Degree Programs

Doctoral Program

Ph.D. in Applied Developmental Science

The deadline for applications for admission in Fall 2014 to the Applied Developmental Science program is January 2, by which date we must have in hand the completed university and department applications, Graduate Record Examination scores, and official transcripts from previous undergraduate and graduate coursework.

Focus of the Ph.D. Program in Applied Developmental Science (ADS)

Many social and public health problems of the 21st century – family poverty; children with disabilities; effective parenting in the face of changing family structures; youth violence, substance abuse, and high-risk behavior; optimizing human and social capital; the “graying of society” – call for the involvement of specialists who have knowledge about the basic processes and contexts of human development, and how behavior can be modified to optimize long-term developmental outcomes. Such problems are usually addressed by different professional disciplines with little cross-disciplinary collaboration, and without the input of specialists trained in human development. The aim of our ADS Ph.D. program is to prepare students in the basic and applied aspects of human development across the lifespan so that they can become integral members of teams and task forces that address social and societal problems from a multidisciplinary and integrative perspective. Check out our complete ADS plan of study.

The objectives of our ADS Ph.D. program are as follows:

  • To provide state-of-the-art training in human development theory from a lifespan perspective, and to train students in applying their research-based knowledge in real-life contexts. To achieve these objectives, students focus on individual and family development across the lifespan, but also are extensively trained to recognize and critically analyze ecological influences on human development, including the influences of physical and social ecologies such as neighborhoods and communities, schools, and workplaces.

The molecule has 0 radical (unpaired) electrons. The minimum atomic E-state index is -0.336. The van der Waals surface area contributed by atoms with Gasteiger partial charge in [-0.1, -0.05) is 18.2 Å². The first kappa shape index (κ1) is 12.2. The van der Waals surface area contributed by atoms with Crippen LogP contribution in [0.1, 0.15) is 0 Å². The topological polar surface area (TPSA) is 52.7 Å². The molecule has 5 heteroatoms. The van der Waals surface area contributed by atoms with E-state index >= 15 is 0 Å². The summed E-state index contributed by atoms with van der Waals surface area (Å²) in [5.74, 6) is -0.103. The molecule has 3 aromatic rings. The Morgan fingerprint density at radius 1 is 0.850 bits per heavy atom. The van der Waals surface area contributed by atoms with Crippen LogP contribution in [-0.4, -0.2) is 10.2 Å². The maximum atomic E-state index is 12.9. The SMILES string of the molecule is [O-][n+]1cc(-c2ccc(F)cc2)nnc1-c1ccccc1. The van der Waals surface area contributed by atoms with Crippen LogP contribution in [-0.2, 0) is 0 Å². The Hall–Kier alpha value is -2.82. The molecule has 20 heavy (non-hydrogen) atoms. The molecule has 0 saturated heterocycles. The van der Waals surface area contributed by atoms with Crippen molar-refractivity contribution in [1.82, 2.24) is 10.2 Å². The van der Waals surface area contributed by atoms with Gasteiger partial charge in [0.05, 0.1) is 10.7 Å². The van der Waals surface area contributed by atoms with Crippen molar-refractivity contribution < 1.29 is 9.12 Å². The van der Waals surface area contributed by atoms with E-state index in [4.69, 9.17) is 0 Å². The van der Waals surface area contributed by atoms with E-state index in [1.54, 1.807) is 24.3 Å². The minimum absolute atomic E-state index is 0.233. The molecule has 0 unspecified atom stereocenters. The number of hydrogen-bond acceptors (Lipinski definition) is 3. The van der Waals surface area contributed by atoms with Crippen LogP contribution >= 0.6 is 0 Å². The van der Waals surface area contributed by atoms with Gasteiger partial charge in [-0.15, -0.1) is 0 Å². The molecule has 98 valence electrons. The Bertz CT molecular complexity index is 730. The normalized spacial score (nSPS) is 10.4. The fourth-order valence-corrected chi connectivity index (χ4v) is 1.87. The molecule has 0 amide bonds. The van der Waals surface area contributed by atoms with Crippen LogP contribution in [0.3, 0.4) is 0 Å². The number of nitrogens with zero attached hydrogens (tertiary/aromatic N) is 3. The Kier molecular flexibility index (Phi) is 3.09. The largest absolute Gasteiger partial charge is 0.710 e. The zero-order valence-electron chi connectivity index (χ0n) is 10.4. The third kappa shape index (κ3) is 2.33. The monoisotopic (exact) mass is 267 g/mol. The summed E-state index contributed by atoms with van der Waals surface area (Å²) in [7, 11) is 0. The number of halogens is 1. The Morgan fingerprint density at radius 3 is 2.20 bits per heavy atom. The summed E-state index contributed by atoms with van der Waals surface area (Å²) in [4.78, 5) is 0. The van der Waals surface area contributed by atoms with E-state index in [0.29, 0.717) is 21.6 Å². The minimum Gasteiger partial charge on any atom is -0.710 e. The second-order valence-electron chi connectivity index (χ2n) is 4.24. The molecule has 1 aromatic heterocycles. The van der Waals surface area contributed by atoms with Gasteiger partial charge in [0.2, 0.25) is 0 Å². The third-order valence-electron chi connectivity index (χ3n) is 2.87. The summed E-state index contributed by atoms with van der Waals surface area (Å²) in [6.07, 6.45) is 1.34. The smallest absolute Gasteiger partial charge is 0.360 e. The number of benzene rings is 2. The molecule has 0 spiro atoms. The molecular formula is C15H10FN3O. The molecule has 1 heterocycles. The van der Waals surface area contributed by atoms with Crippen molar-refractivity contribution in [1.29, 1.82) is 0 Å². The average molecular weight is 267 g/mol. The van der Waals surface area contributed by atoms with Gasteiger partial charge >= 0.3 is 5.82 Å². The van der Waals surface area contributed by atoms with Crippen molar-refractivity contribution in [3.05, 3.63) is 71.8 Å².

• To provide students with the empirical research skills to carry out both basic and applied research on human development. This means that in addition to a thorough grounding in theories of human development, students also learn state-of-the-art research methods for conducting laboratory-and field-based research. A particular emphasis is placed on how to conceptualize, implement, and evaluate intervention programs designed to optimize the health and well-being of individuals, families, and communities.
  • To develop in students an understanding and critical appreciation that the study of human development across the lifespan has to be, by definition, multidisciplinary and integrative.
  • To enable students to translate research into evidence-based practice. Through rigorous basic and applied research on human and family development, the faculty and Ph.D. students in the Applied Developmental Science program produce knowledge about factors that affect the quality of life of individuals, families, and communities. Such research findings inform public policy and affect individuals’ and families’ lives through adoption of best practices in the realm of public health and social policy.

What Can I do with a Ph.D. in ADS?